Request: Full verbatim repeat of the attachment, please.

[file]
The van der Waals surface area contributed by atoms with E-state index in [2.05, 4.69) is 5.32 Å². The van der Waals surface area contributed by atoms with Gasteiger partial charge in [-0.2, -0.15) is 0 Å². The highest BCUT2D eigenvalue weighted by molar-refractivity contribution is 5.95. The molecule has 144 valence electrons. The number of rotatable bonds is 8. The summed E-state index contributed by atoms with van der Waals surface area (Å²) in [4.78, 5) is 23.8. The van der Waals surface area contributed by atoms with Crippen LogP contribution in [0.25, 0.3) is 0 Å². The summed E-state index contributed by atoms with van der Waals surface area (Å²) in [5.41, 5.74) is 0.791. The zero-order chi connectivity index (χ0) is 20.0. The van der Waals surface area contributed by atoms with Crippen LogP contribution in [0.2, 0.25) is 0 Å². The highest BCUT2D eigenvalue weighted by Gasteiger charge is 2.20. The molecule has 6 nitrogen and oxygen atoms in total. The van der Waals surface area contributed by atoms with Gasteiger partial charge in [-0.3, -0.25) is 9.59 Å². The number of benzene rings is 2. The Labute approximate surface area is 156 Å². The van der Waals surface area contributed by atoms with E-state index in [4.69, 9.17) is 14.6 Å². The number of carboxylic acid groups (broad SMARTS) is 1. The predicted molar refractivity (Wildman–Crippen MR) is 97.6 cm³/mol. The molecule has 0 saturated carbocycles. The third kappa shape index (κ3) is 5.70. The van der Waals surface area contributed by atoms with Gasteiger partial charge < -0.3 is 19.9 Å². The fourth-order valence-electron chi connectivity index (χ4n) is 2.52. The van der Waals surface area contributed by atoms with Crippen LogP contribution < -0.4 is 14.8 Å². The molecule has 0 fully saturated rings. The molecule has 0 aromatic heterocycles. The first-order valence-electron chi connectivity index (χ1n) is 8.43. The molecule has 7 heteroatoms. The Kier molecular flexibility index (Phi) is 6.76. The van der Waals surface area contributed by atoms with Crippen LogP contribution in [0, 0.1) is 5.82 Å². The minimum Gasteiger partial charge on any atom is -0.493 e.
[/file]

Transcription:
The van der Waals surface area contributed by atoms with E-state index in [2.05, 4.69) is 5.32 Å². The van der Waals surface area contributed by atoms with Gasteiger partial charge in [-0.2, -0.15) is 0 Å². The highest BCUT2D eigenvalue weighted by molar-refractivity contribution is 5.95. The molecule has 144 valence electrons. The number of rotatable bonds is 8. The summed E-state index contributed by atoms with van der Waals surface area (Å²) in [4.78, 5) is 23.8. The van der Waals surface area contributed by atoms with Crippen LogP contribution in [0.25, 0.3) is 0 Å². The summed E-state index contributed by atoms with van der Waals surface area (Å²) in [5.41, 5.74) is 0.791. The zero-order chi connectivity index (χ0) is 20.0. The van der Waals surface area contributed by atoms with Crippen LogP contribution in [0.2, 0.25) is 0 Å². The highest BCUT2D eigenvalue weighted by Gasteiger charge is 2.20. The molecule has 6 nitrogen and oxygen atoms in total. The van der Waals surface area contributed by atoms with Gasteiger partial charge in [-0.3, -0.25) is 9.59 Å². The number of benzene rings is 2. The Labute approximate surface area is 156 Å². The van der Waals surface area contributed by atoms with E-state index in [4.69, 9.17) is 14.6 Å². The number of carboxylic acid groups (broad SMARTS) is 1. The predicted molar refractivity (Wildman–Crippen MR) is 97.6 cm³/mol. The molecule has 0 saturated carbocycles. The third kappa shape index (κ3) is 5.70. The van der Waals surface area contributed by atoms with Gasteiger partial charge < -0.3 is 19.9 Å². The fourth-order valence-electron chi connectivity index (χ4n) is 2.52. The van der Waals surface area contributed by atoms with Crippen LogP contribution < -0.4 is 14.8 Å². The molecule has 0 fully saturated rings. The molecule has 0 aromatic heterocycles. The first-order valence-electron chi connectivity index (χ1n) is 8.43. The molecule has 7 heteroatoms. The Kier molecular flexibility index (Phi) is 6.76. The van der Waals surface area contributed by atoms with Crippen LogP contribution in [0, 0.1) is 5.82 Å². The minimum Gasteiger partial charge on any atom is -0.493 e.